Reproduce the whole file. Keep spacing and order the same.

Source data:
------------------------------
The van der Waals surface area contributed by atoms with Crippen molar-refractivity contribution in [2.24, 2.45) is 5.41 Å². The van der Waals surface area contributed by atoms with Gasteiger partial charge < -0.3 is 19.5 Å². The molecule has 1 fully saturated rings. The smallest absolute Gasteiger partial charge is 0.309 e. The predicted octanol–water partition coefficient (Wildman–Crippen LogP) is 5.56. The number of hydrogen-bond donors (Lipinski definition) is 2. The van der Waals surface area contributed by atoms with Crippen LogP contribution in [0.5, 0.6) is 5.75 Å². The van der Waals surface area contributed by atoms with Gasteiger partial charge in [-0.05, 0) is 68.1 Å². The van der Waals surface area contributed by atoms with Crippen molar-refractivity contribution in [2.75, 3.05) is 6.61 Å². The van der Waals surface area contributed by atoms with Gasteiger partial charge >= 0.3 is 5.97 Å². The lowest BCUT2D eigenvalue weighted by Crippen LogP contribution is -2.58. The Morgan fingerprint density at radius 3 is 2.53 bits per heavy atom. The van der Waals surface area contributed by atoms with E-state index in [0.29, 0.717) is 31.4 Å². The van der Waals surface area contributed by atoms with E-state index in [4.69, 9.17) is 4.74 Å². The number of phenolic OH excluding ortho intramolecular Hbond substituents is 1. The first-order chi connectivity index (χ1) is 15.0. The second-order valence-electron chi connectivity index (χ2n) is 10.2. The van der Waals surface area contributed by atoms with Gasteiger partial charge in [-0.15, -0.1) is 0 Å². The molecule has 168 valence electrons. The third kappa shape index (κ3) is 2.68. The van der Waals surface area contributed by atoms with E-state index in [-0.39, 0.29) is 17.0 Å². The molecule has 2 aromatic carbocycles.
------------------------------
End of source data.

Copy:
The van der Waals surface area contributed by atoms with Crippen molar-refractivity contribution in [2.24, 2.45) is 5.41 Å². The van der Waals surface area contributed by atoms with Gasteiger partial charge < -0.3 is 19.5 Å². The molecule has 1 fully saturated rings. The smallest absolute Gasteiger partial charge is 0.309 e. The predicted octanol–water partition coefficient (Wildman–Crippen LogP) is 5.56. The number of hydrogen-bond donors (Lipinski definition) is 2. The van der Waals surface area contributed by atoms with Crippen LogP contribution in [0.5, 0.6) is 5.75 Å². The van der Waals surface area contributed by atoms with Gasteiger partial charge in [-0.05, 0) is 68.1 Å². The van der Waals surface area contributed by atoms with Crippen molar-refractivity contribution in [2.75, 3.05) is 6.61 Å². The van der Waals surface area contributed by atoms with Gasteiger partial charge >= 0.3 is 5.97 Å². The lowest BCUT2D eigenvalue weighted by Crippen LogP contribution is -2.58. The Morgan fingerprint density at radius 3 is 2.53 bits per heavy atom. The van der Waals surface area contributed by atoms with E-state index in [0.29, 0.717) is 31.4 Å². The van der Waals surface area contributed by atoms with E-state index in [4.69, 9.17) is 4.74 Å². The number of phenolic OH excluding ortho intramolecular Hbond substituents is 1. The first-order chi connectivity index (χ1) is 15.0. The second-order valence-electron chi connectivity index (χ2n) is 10.2. The van der Waals surface area contributed by atoms with Gasteiger partial charge in [-0.15, -0.1) is 0 Å². The molecule has 168 valence electrons. The third kappa shape index (κ3) is 2.68. The van der Waals surface area contributed by atoms with E-state index in [-0.39, 0.29) is 17.0 Å². The molecule has 2 aromatic carbocycles.